I-NRD - Team Highball IMSA RX-7 GTU 1985
The Team Highball RX-7 Experiment
We started this project in 1985 with Amos and Bonnie Johnson of Team Highball. This team was running a first generation Mazda RX-7 initially with a 12A and later with a 13B Mazda peripheral port engine in the GTU Class of the International Motorsports Association of America (IMSA). This Team Highball RX-7 race car has more back-to-back 24 hours of Daytona victories than any car in history.
IMSA required that all cars running in its series in 1985 meet a 110 db-A limit on the track at a distance of 50 feet (~15 meters).
It is said that the main reason that the principals at IMSA decided on a noise limit mandate for their series was because they were trying to quiet the Mazda rotary engine race cars. Even though these Mazda rotary race cars were very popular among racers at the time, they were incredibly noisy, especially when using a megaphone as an extension of the exhaust header. It is likely that the noise level experienced by the spectators and the racing track personnel was greater than 120 db-A when using the megaphone exhaust system.
A fellow racer commented that when the Team Highball RX-7 passed him on the driver side with the rotary exhaust pointing straight at him, that the pain in his left ear was so high that he placed his hand over the helmet around this area thinking that this would alleviate his discomfort.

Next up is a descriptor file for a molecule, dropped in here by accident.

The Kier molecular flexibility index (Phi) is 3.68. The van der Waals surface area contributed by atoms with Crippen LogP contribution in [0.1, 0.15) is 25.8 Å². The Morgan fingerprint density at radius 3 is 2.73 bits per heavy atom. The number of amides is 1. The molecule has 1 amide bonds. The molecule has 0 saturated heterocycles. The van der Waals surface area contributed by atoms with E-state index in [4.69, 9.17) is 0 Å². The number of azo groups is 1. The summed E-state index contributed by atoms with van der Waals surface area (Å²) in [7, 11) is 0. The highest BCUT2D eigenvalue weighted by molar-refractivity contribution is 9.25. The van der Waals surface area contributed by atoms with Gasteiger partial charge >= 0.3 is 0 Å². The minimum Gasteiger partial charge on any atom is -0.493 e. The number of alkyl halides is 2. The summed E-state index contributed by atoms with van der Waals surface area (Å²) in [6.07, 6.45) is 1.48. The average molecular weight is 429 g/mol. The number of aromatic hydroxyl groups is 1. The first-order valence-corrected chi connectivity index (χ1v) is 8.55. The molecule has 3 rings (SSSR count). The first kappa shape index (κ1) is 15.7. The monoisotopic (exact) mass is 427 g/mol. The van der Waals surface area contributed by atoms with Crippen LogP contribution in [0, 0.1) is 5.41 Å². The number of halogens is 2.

Our first attempt at a solution to this challenge was made during the July 4, 1985 weekend at the famous Watkins Glen Grand Prix Circuit during the Six Hours of the Glen endurance race event. The unit that was being used by Team Highball at this time had dimensions of 4.0 in. (102 mm) outer diameter, a 3.0 in. (76 mm) inner diameter and a length of 16 in. (406 mm).
This first test proved to be a very humbling experience. Our best effort in a thermal-acoustical solution for this unit lasted less than one lap before it was totally destroyed.
We want to thank all of the members of Team HighBall for their support and assistance with this project.
Several concepts were imagined, fabricated and tested before we were finally able to develop a design concept which could achieve a noise reduction from the exhaust with a minimum loss of power. This design idea was provided to an IMSA team which still uses this concept today.
Although this design concept addressed some of the primary goals established for the I-NRD, the unit still had to be refurbished after every race weekend.
Continue the I-NRD Story Here:
I-Noise Reduction Device History Introduction
WSC IMSA Prototype Race Car 1994